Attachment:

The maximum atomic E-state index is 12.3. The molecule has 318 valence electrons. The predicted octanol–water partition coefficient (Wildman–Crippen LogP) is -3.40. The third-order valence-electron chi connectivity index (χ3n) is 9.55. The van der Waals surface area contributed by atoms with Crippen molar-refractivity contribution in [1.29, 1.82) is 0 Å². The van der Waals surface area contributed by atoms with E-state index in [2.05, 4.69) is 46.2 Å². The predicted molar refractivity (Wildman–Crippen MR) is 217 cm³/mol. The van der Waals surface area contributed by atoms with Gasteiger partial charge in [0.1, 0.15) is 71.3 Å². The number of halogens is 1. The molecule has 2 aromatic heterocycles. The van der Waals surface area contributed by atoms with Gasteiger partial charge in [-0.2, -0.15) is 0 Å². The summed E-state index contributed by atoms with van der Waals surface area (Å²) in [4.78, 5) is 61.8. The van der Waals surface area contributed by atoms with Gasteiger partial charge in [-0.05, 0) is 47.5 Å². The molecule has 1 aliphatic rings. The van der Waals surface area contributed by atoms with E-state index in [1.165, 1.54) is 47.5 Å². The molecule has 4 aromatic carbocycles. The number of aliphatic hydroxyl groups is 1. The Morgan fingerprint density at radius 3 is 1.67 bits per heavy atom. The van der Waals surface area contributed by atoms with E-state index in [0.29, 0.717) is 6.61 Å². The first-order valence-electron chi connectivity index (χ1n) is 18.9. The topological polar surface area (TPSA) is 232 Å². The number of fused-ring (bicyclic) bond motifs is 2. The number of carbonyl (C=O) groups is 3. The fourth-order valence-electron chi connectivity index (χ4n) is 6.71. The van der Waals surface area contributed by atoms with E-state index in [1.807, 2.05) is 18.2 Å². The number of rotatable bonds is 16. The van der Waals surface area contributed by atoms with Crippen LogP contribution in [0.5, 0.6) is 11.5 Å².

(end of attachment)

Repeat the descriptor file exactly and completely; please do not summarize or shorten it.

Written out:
The maximum atomic E-state index is 12.3. The molecule has 318 valence electrons. The predicted octanol–water partition coefficient (Wildman–Crippen LogP) is -3.40. The third-order valence-electron chi connectivity index (χ3n) is 9.55. The van der Waals surface area contributed by atoms with Crippen molar-refractivity contribution in [1.29, 1.82) is 0 Å². The van der Waals surface area contributed by atoms with E-state index in [2.05, 4.69) is 46.2 Å². The predicted molar refractivity (Wildman–Crippen MR) is 217 cm³/mol. The van der Waals surface area contributed by atoms with Gasteiger partial charge in [0.1, 0.15) is 71.3 Å². The number of halogens is 1. The molecule has 2 aromatic heterocycles. The van der Waals surface area contributed by atoms with Gasteiger partial charge in [-0.2, -0.15) is 0 Å². The summed E-state index contributed by atoms with van der Waals surface area (Å²) in [4.78, 5) is 61.8. The van der Waals surface area contributed by atoms with Gasteiger partial charge in [-0.05, 0) is 47.5 Å². The molecule has 1 aliphatic rings. The van der Waals surface area contributed by atoms with E-state index in [1.165, 1.54) is 47.5 Å². The molecule has 4 aromatic carbocycles. The number of aliphatic hydroxyl groups is 1. The Morgan fingerprint density at radius 3 is 1.67 bits per heavy atom. The van der Waals surface area contributed by atoms with E-state index in [0.29, 0.717) is 6.61 Å². The first-order valence-electron chi connectivity index (χ1n) is 18.9. The topological polar surface area (TPSA) is 232 Å². The number of fused-ring (bicyclic) bond motifs is 2. The number of carbonyl (C=O) groups is 3. The fourth-order valence-electron chi connectivity index (χ4n) is 6.71. The van der Waals surface area contributed by atoms with E-state index in [1.807, 2.05) is 18.2 Å². The number of rotatable bonds is 16. The van der Waals surface area contributed by atoms with Crippen LogP contribution in [0.5, 0.6) is 11.5 Å².